Washington University Law Quarterly
Specifically, in this Article two dimensions of investment are considered: (1) the firm's choice of capitalization or its capital-intensity of production (including the amount of capital invested in the firm, and the debt/equity mix); and (2) given the firm's choice of capitalization, its choice among alternative investment opportunities. Dimension (1) covers what is usually referred to as the "underinvestment" problem by characterizing the firm's endogenous choices of debt and equity capital. Dimension (2) covers what is usually referred to as the "overinvestment" problem by characterizing the use to which the firm applies any amount of capital.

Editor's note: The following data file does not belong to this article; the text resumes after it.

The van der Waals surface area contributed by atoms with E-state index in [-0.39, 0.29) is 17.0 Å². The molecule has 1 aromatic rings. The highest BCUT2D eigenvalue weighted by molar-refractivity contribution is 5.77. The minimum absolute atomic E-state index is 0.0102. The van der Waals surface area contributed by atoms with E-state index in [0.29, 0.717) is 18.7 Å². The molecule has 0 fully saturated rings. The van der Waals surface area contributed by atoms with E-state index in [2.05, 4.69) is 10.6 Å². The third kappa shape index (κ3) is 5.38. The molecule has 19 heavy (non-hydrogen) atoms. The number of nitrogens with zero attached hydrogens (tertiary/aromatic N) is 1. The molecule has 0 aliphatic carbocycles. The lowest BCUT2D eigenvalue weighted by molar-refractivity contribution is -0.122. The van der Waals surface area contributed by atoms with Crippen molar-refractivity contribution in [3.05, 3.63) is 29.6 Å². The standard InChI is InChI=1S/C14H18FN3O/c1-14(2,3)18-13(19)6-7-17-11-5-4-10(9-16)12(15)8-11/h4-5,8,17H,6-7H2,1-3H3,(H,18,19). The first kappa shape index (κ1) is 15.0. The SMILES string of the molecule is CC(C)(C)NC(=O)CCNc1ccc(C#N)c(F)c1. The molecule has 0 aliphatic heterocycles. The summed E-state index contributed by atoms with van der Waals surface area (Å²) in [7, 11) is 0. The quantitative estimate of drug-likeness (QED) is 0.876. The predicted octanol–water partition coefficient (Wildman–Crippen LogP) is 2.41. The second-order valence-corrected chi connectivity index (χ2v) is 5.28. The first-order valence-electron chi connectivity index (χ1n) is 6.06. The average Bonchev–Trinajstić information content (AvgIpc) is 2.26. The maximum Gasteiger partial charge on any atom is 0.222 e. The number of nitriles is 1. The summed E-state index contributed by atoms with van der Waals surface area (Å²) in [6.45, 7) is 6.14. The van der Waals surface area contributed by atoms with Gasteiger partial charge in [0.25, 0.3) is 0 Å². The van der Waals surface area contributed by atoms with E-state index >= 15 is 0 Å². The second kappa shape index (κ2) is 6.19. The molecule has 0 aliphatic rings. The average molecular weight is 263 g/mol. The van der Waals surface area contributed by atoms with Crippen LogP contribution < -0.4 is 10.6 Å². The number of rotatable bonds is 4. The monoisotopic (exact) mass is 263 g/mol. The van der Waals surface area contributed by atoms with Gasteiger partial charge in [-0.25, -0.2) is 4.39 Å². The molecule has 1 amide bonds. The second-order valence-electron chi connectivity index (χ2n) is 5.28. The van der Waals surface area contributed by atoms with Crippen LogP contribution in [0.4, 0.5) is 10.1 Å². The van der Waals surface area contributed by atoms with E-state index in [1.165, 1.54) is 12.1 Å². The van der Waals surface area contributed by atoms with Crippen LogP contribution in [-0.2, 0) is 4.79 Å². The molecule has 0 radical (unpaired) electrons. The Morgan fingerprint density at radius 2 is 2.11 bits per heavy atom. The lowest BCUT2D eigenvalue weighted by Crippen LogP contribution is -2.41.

Daniel E. Ingberman,
Triggers and Priority: An Integrated Model of the Effects of Bankruptcy Law on Overinvestment and Underinvestment,
72 Wash. U. L. Q. 1341
Available at: http://openscholarship.wustl.edu/law_lawreview/vol72/iss3/35